What to include when writing a testimonial or credible source:

  • Specific details: names, dates, locations to strengthen claims
  • Make sure the claim is the honest opinion of the quoted source
  • Give credentials if you are sourcing an expert
  • Chose a testimony from someone your audience can identify with

 

Facts and Figures About Testimonials

“…word of mouth1 is the primary factor behind 20 to 50 percent of all purchasing decisions. Its influence is greatest when consumers are buying a product for the first time or when products are relatively expensive, factors that tend to make people conduct more research, seek more opinions, and deliberate longer than they otherwise would.” McKinsey & Company, A new way to measure word-of-mouth marketing

Social media (SM) is a virtually untapped resource for testimonials. Here’s how top companies use SM to tap into direct access with their buyers:

  • 52% use SM to research “new product ideas” via social media
  • 50% have an online user group for customers
  • 47% of effective social media users collect and track customer reviews on their sites.

Check out the article: Social Media: What Most Companies Don’t Know, published in the Harvard Business Review.

 

Positioning The Testimonial

Include your testimonial early on or “above the fold.” Why? Because if you don’t offer social proof early enough, it won’t matter. The reader may bail before (s)he can read it.

In one of my earlier Survival of the Fittest articles, I mention the new practice of providing visual storytelling and data as early as your article Lede. The savviest ledes these days are doing just that.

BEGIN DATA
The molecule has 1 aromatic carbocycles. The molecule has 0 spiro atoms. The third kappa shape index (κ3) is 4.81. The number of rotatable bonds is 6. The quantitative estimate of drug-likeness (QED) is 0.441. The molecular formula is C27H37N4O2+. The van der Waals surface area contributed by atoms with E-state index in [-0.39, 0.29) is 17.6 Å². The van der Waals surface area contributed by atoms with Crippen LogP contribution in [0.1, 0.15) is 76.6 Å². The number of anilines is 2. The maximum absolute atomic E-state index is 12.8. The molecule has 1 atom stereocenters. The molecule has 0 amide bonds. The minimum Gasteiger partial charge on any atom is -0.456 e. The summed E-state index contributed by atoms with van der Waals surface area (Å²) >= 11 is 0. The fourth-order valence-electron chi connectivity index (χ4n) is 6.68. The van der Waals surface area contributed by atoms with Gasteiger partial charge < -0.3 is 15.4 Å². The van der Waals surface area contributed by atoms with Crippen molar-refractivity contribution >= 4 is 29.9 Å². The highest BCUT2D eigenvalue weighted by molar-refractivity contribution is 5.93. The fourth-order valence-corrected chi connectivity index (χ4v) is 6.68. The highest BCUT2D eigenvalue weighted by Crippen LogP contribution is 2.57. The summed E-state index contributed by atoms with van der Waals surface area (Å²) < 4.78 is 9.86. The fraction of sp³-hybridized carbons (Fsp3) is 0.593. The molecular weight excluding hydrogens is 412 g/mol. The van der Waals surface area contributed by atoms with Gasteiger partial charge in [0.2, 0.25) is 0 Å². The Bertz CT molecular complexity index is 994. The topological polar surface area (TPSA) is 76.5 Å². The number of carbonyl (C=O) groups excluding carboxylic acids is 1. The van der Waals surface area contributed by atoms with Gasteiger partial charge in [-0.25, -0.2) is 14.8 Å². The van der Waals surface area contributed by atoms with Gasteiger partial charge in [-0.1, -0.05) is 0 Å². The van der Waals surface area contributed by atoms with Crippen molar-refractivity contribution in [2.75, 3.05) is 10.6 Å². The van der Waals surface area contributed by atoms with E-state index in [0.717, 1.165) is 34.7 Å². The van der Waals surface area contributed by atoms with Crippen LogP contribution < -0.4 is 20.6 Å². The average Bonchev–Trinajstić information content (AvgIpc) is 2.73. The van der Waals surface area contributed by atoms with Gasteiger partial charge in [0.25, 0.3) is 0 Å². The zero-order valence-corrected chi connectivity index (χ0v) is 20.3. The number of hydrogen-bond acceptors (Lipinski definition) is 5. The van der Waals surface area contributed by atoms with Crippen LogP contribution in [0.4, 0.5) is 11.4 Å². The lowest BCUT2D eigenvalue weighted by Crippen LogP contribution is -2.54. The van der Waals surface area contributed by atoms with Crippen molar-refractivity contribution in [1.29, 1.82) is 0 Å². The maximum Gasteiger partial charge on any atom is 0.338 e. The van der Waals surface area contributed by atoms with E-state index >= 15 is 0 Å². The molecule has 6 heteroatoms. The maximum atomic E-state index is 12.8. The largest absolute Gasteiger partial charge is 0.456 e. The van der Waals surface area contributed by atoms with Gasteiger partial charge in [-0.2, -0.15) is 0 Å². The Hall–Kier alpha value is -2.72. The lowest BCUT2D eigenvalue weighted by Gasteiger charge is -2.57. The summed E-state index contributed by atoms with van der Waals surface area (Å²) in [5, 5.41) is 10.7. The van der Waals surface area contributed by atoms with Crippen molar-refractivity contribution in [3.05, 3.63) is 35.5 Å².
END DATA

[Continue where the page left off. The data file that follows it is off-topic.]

Securing A Testimonial

It’s good to keep a file of testimonials. When a customer sends a delighted Thank You, put it in a file. Get permission to publish it in writing.

Another place to find testimonials is social media.

It’s also appropriate to ask a client at the completion of a successful job if they’d offer a testimonial. Most clients will say yes. Bob Bly, the copywriting master, gives this brief script in his book: Secrets of a Freelance Writer.

Your email: I just want to make sure you got the final copy, and that you’re pleased with everything.

Client: Got it. You did a great job! We love the copy!

Your reply: Thanks for the kind words. Would you mind if I used them as a testimonial to promote my services?

Save the email exchange for your records. You can also forward the following letter, which is based upon suggestions from Bob Bly:

Dear Business-Owner-Name:

I wanted to ask a favor of you.

I’m putting together some testimonials from happy customers for my website. I wondered if you’d take a minute to give me your opinion of my services.

I look forward to learning what you like about my services . . . but I also welcome any suggestions and criticisms, too.

That approach takes pressure off of the client and allows him/her to express his genuine feelings. The authenticity of your testimonials will ring true.

 

Final Thoughts

The whole point behind using testimonials and credible sources is to demonstrate your honesty. When done right, they’re not salesy. Avoid cheesy hype. It’s a real turnoff.

The best testimonial is often the simplest. “Harry, we loved the job you did designing our new website. Our customers are raving about how easy it is to use.” What could be more encouraging than that?

 

If you’ve enjoyed this article, or any of the other articles on how to write your blog, please leave a comment. Or tweet this to a friend.

Survival of the Fittest: The Article Copywriting Evolution

 

I hacked the Albert Einstein Meme  from the Pinterest Page of George Takei – thank you Mr. Sulu.